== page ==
As Manson aptly puts it, “The more you acknowledge that life is about responsibility, the more power you will accrue.” This experience taught me that responsibility isn’t about control but acknowledging your ability to respond to life’s challenges. It means accepting that you have the power to choose how you react to circumstances. In navigating life’s unexpected floods, taking responsibility empowers you to make deliberate choices, adapt to the unforeseen, and forge your own path.
2. Embracing Uncertainty – Cultivating Doubt
Manson’s second counterintuitive value encourages us to embrace uncertainty by cultivating doubt and being aware of our ignorance. Life, much like the wild, is rife with uncertainties. Will your side hustle flourish, allowing you to transition into it full-time? Can you muster the courage to uproot your life and move to a new state, chasing a dream or opportunity? Perhaps you’re contemplating buying that remote property to build your homestead from scratch. There will never be a safe and certain time to make these leaps.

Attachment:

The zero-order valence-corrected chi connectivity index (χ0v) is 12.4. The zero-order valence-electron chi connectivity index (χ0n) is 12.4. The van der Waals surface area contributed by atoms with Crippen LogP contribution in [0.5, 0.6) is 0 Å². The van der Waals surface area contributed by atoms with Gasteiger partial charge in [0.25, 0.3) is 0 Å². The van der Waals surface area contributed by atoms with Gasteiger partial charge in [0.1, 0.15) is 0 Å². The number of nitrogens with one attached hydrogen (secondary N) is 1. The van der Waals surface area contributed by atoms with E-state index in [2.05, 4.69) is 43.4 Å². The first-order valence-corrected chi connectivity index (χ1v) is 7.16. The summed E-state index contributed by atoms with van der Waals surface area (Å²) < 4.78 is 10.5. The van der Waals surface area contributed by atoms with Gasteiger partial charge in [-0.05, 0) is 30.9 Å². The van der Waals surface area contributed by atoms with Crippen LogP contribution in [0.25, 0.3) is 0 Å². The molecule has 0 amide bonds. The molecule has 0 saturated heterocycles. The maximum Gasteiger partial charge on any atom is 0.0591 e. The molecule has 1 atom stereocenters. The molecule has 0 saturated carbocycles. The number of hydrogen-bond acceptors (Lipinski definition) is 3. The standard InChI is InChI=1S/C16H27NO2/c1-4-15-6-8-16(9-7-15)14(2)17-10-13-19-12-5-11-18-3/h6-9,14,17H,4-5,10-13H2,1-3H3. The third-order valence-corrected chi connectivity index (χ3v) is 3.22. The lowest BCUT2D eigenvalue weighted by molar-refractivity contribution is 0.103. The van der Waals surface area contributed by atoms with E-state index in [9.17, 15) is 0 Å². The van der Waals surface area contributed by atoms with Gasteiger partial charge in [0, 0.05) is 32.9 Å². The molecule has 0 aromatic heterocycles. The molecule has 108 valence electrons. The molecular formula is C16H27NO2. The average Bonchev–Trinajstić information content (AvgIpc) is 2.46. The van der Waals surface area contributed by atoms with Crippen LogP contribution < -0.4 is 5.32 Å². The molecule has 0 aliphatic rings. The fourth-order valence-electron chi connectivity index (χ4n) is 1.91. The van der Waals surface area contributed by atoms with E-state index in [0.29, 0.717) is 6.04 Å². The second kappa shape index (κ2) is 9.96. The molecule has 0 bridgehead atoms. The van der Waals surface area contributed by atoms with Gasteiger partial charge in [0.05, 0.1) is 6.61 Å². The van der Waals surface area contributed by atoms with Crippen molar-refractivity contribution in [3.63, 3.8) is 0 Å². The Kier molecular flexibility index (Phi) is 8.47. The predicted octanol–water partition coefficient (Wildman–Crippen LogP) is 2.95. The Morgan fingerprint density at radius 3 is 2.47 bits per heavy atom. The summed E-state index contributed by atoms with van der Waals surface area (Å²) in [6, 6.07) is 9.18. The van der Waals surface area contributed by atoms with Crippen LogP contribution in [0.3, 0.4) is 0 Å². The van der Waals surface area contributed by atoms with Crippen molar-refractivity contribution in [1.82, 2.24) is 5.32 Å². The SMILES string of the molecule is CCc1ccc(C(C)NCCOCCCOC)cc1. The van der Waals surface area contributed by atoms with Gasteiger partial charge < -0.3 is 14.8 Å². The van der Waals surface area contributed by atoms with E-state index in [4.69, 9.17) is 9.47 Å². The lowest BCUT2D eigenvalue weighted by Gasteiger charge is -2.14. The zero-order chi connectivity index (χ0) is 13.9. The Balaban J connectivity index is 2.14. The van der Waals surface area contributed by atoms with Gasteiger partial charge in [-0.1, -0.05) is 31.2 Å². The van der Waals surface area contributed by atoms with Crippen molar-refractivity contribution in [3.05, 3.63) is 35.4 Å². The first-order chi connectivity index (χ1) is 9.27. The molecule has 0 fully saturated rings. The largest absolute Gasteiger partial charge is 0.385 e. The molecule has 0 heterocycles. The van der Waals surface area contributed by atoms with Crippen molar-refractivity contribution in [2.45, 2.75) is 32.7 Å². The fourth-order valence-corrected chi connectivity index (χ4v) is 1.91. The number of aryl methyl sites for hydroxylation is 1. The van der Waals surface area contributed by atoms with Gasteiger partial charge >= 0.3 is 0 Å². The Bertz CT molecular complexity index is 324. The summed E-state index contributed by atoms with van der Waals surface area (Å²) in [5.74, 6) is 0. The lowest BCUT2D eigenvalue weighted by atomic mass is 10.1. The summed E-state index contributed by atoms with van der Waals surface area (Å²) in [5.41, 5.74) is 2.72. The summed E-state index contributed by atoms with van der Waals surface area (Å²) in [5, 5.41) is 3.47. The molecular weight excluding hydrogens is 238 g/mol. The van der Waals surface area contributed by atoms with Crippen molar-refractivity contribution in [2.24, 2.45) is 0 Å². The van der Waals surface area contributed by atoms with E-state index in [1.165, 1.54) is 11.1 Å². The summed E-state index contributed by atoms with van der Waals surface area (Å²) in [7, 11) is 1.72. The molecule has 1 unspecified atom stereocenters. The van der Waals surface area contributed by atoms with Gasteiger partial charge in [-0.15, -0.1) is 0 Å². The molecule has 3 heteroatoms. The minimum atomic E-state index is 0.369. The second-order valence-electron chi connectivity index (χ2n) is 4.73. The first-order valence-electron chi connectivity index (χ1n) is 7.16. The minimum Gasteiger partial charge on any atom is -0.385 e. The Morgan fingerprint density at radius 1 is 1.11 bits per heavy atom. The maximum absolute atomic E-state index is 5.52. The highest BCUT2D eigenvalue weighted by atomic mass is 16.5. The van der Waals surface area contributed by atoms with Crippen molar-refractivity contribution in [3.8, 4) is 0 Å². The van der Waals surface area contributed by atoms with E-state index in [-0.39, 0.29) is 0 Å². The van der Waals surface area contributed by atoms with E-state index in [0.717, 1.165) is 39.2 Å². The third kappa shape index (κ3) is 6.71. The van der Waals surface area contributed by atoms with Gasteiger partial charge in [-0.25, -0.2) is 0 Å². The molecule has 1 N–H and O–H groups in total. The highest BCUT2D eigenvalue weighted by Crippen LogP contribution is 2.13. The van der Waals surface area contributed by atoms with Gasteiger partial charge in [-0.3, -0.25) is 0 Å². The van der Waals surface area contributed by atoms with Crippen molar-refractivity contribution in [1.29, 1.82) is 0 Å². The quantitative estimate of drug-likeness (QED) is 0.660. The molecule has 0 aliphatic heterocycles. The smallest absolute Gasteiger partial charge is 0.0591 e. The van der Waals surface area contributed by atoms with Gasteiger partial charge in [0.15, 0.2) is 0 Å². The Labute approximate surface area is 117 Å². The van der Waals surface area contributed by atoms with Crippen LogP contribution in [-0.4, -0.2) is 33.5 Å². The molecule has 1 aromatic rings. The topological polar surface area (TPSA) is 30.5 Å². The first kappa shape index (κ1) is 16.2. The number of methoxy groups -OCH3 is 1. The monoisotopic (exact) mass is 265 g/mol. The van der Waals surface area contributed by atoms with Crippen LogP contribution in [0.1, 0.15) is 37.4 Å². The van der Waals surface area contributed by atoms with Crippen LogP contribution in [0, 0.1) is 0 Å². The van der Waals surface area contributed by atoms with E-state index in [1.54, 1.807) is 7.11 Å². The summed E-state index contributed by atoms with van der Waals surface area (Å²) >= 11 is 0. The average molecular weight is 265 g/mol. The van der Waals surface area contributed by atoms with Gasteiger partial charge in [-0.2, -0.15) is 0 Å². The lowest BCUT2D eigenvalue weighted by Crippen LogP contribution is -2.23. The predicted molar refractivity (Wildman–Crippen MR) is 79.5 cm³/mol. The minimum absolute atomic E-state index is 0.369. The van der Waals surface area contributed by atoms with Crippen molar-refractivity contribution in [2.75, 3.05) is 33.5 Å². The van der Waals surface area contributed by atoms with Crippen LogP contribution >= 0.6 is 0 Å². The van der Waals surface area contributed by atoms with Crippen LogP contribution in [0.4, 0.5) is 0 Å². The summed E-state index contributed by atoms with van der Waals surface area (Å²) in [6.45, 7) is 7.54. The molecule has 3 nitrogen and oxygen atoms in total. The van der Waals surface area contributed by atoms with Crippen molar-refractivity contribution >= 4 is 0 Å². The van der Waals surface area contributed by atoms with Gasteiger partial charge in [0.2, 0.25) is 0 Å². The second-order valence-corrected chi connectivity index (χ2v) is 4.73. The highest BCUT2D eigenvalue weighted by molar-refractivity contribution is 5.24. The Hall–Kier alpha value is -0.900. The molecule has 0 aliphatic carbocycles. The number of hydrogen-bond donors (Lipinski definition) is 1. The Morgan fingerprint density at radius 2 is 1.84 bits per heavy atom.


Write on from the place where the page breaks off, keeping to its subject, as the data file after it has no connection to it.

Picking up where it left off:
Embracing uncertainty in these life-changing decisions means acknowledging that we don’t possess all the answers. It’s about being open to learning, questioning our assumptions, and accepting that we can’t predict every twist and turn in our journey. This mindset is profoundly valuable because it equips us to adapt to changing circumstances and glean wisdom from our experiences. Just as a seasoned outdoorsman navigates the complexities of the wilderness, we navigate the uncertain terrain of life’s pivotal moments with resilience, humility, and a willingness to embrace the unknown.